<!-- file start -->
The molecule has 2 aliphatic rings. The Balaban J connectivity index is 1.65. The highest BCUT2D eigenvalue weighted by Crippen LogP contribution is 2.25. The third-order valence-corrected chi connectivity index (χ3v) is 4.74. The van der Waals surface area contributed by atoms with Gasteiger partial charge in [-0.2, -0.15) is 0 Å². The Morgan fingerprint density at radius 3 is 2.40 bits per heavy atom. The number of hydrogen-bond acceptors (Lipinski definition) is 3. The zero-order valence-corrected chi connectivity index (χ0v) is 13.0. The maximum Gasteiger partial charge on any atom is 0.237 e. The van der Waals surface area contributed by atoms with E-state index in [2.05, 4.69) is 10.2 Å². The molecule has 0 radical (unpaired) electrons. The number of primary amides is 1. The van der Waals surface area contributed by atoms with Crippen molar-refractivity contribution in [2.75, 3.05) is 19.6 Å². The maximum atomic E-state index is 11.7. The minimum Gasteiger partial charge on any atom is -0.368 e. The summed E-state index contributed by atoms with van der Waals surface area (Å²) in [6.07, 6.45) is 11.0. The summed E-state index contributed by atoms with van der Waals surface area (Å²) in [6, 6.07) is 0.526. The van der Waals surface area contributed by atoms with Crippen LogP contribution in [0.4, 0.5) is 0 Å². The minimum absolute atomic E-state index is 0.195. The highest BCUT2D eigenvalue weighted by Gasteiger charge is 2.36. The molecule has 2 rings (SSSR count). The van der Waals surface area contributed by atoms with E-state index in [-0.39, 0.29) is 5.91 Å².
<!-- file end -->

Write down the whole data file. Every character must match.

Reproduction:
The molecule has 2 aliphatic rings. The Balaban J connectivity index is 1.65. The highest BCUT2D eigenvalue weighted by Crippen LogP contribution is 2.25. The third-order valence-corrected chi connectivity index (χ3v) is 4.74. The van der Waals surface area contributed by atoms with Gasteiger partial charge in [-0.2, -0.15) is 0 Å². The Morgan fingerprint density at radius 3 is 2.40 bits per heavy atom. The number of hydrogen-bond acceptors (Lipinski definition) is 3. The zero-order valence-corrected chi connectivity index (χ0v) is 13.0. The maximum Gasteiger partial charge on any atom is 0.237 e. The van der Waals surface area contributed by atoms with E-state index in [2.05, 4.69) is 10.2 Å². The molecule has 0 radical (unpaired) electrons. The number of primary amides is 1. The van der Waals surface area contributed by atoms with Crippen molar-refractivity contribution in [2.75, 3.05) is 19.6 Å². The maximum atomic E-state index is 11.7. The minimum Gasteiger partial charge on any atom is -0.368 e. The summed E-state index contributed by atoms with van der Waals surface area (Å²) in [6.07, 6.45) is 11.0. The summed E-state index contributed by atoms with van der Waals surface area (Å²) in [6, 6.07) is 0.526. The van der Waals surface area contributed by atoms with Crippen LogP contribution in [0.4, 0.5) is 0 Å². The minimum absolute atomic E-state index is 0.195. The highest BCUT2D eigenvalue weighted by Gasteiger charge is 2.36. The molecule has 2 rings (SSSR count). The van der Waals surface area contributed by atoms with E-state index in [-0.39, 0.29) is 5.91 Å².